Global warming impacts may be inflated: scientific article

No, this is not an article written by a "climate change denier." It is a peer-reviewed article in the respected journal science. To quote directly from the article's synopsis:

Assuming paleoclimatic constraints apply to the future as predicted by our model, these results imply lower probability of imminent extreme climatic change than previously thought.

Basically, the study found that while increases in carbon dioxide would cause climate change, the most severe predictions have been significantly overstated. Why is this important? Because the report by the United Nations Intergovernmental Panel  on Climate Change had adopted some of these most dire predictions.

Here's how the New York Times "Green" blog on the environment and energy summarized the findings:

Typical forecasts say that if humanity doubles the amount of carbon dioxide in the atmosphere before emissions cease, the temperature will most likely rise by about 5.4 degrees Fahrenheit, though the figure could be as low as 3.6 degrees or as high as 8.1 degrees. And scientists have not entirely ruled out far higher numbers.

Now comes a new entry in the effort to specify the value known as “climate sensitivity,” and it falls on the low side of the existing estimates. The paper, in the journal Science, calculates that a doubling of carbon dioxide will most likely lead to a warming of 4.1 degrees Fahrenheit, though the number could be as low as 3 degrees or as high as 4.7 degrees.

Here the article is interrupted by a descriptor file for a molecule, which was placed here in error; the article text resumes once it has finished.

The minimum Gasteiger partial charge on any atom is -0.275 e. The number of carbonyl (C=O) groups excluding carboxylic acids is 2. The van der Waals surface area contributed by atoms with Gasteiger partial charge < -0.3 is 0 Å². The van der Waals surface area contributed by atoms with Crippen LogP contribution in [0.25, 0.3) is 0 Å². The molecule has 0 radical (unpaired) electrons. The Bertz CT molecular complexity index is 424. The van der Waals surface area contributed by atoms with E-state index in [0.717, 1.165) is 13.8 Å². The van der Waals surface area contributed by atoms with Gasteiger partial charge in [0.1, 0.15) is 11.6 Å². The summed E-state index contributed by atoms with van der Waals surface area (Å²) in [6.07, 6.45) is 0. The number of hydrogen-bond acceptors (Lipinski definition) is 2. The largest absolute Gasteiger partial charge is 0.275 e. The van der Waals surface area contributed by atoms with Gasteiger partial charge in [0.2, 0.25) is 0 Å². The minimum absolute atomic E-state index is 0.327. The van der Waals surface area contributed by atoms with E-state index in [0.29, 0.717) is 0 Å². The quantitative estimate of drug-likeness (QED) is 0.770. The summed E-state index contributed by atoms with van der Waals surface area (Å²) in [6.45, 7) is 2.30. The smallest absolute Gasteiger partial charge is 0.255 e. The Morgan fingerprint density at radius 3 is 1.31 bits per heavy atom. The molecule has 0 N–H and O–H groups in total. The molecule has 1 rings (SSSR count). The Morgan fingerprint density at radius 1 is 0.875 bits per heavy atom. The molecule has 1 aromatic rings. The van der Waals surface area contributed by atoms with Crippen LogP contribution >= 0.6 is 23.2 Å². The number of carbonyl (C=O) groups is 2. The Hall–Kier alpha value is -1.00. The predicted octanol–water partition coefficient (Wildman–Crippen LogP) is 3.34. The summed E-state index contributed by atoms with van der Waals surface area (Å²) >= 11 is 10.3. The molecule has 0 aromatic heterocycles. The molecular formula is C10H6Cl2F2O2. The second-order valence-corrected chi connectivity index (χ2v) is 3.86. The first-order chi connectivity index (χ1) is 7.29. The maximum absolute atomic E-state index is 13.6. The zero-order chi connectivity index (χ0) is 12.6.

“Our study shows that very high climate sensitivities are virtually impossible, suggesting that we still have enough time to deal with the problem and reduce carbon emissions, which could avoid the most severe impacts,” said Andreas Schmittner, a climate scientist at Oregon State University and the study’s lead author.

Those (like me) who are waiting for science to fill in the many more blanks about global warming will not try to say this disproves the science that supports climate change warnings. But it is one more study that illustrates the complexity of the debate and the need to avoid claiming a "scientific consensus" on the matter.

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